Recent events in Egypt provide incontrovertible evidence that revolutions are pregnant with the potential for both progress and regress – and oftentimes end up harnessing both.
The verdict of death passed by a court in Egypt against 529 members and supporters of the Muslim Brotherhood earlier this week after proceedings lasting just two hours, with no jury, no legal defense heard, and without the presence in court of the majority of the accused, leaves no doubt that the courage and hope responsible for millions of Egyptians taking to the streets to stand up for their rights in 2011, after decades of having them denied, has crashed upon the rocks of the stark reality when it comes to mass movements and revolution, that unless you have your own strategy you are part of someone else’s strategy.
The role of the military in Egyptian society has traditionally been as a linchpin both defending the nation’s dignity and as a pillar of strength uniting the Egyptian people on the basis of a shared national identity, regardless of religion or any other factor that might separate them. The affection felt towards the army, and the trust placed in it by the Egyptian masses, originates with the Free Officers Revolt of 1952, which succeeded in removing the corrupt Egyptian monarchy from power and bringing Gamel Abdel Nasser to power as inspiration behind the political elevation of the Egyptian and wider Arab peoples on to the stage of history for the first time.
Egypt’s ability to throw off the yoke of Western colonialism in 1956 in the wake of the Suez Crisis was a proud moment in the history of the country, and in its military, which from that moment on were joined with the people in a symbiotic relationship that has remained solid ever since. In fact, if anything, this bond was strengthened in 2011 when the Egyptian army refused to fire on the people who filled Tahrir Square in Cairo, and came out in their millions throughout the rest of the country, demanding Mubarak’s removal from power. The slogan ‘The army and the people are one hand’ was prominent during the wave of mass protest which culminated in the end of Mubarak’s reign in February of 2011.
But the weakness of the Egyptian Revolution was its lack of ideological unity. The millions who came out on to the streets, comprising socialists, liberals, nationalists, and secularists of all stripes, were united in what they were against but not in what they were for in its place other than democracy. The only political faction in Egypt that did know what it was for, and was organized on that basis, was the Muslim Brotherhood. Just as the Egyptian army has enjoyed a symbiotic relationship with the people of Egypt, the Brotherhood has enjoyed both a complementary and antagonistic one with them throughout its history.
The MB came to power on the back of the first democratic elections in Egyptian history by default more than design. They won a slender majority of 51 per cent, yet when in power, under the presidency of Mohamed Morsi, they behaved as if democracy is a system of ‘winner takes all’ rather than consensus.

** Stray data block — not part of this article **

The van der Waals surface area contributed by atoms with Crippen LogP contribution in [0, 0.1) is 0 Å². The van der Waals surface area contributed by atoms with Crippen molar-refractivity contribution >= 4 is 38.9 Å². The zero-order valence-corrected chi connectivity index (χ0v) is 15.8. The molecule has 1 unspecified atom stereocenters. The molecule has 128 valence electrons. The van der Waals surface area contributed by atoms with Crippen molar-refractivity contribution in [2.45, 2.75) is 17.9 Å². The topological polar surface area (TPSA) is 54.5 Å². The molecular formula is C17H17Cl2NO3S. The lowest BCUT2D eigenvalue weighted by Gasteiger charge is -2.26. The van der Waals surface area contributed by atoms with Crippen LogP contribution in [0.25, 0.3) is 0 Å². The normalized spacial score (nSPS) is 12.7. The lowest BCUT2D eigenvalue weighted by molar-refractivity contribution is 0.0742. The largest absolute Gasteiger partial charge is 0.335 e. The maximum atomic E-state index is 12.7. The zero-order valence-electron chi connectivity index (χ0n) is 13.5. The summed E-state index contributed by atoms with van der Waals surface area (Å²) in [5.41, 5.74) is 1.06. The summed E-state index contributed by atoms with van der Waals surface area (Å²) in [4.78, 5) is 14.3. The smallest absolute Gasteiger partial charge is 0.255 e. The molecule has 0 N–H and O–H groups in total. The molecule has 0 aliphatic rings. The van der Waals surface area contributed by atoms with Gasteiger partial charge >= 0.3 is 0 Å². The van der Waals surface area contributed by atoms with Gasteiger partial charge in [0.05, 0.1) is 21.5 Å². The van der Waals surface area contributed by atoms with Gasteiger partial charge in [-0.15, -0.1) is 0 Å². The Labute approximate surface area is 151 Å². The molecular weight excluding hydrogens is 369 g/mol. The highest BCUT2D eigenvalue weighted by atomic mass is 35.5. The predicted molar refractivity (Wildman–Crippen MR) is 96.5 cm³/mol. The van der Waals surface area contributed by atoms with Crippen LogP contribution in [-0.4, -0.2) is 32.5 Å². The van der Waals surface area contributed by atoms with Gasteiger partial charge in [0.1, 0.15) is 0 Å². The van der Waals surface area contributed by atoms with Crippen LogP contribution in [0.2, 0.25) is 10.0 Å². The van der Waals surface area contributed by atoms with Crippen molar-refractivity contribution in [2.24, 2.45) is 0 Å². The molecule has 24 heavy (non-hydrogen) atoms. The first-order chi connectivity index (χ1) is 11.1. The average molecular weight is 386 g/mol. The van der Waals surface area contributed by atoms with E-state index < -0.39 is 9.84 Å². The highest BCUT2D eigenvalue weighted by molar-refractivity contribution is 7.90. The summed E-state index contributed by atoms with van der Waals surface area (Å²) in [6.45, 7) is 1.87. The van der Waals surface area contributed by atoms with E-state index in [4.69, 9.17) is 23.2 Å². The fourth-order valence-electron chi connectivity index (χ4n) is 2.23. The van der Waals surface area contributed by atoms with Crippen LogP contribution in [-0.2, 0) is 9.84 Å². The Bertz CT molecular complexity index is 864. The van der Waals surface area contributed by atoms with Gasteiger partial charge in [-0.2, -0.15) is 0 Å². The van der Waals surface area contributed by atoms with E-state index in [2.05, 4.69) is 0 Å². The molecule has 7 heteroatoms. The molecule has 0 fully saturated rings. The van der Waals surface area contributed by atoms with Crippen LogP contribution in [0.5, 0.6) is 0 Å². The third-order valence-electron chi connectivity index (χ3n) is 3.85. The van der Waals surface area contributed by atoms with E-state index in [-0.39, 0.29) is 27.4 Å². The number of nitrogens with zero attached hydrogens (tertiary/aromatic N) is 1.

Morsi’s and the Muslim Brotherhood’s attempt to force through a constitution which non-Muslim Brotherhood political parties had refused to accept, and which provided Morsi with immunity from judicial oversight, set alarms bells ringing throughout the country. In the context of events in Libya and Syria, in which Islamists and Sunni extremists were sowing chaos and carnage, and with Morsi voicing support for Islamist rebels in Syria, and with the slogan of the Muslim Brotherhood ‘Islam is the answer’ being increasingly propagated, the fear among liberals and secularists in the country that Sharia law was in danger of being imposed in Egypt was well-founded.
But the parlous state of Egypt’s economy was not the work of Morsi or the Brotherhood. The crisis within global capitalism of recent years hit Egypt particularly hard, manifesting in sharp rise in the cost of imports. In a country that imports much of its food, the resulting spike in the price of basic essentials spelled disaster.
Morsi found himself at the mercy of the IMF, which in return for a $4.4 billion dollar loan demanded the implementation of austerity, which would have meant cutting state subsidies upon millions of people depended for their survival. Add to this the devastating impact on tourism and investment arising from the revolution and resulting instability to sweep through Egypt and the conditions for unrest were laid.
The resurgence of mass protest that erupted in the summer of 2013, calling for Morsi and the Brotherhood’s removal from power, was an authentic manifestation of popular will. Indeed, even more people came out on this occasion than had come out against the Mubarak dictatorship. It is also a fact that without the intervention of the army, popularly supported, there would have been a violent explosion.
That said, since taking over the reins of power, the Egyptian army, headed by General Sisi, has taken the path of authoritarianism justified on the basis of restoring and maintaining security and stability. The outlawing of the Muslim Brotherhood, mass arrest of its leadership and members, has set a dangerous precedent; and the most recent kangaroo court proceedings ending in a sentence of death for over 500 of them should open the eyes of the millions who came out demanding an end to Morsi’s leadership. The welfare of the people has always been the alibi of tyrants.
The statements, views and opinions expressed in this column are solely those of the author and do not necessarily represent those of RT.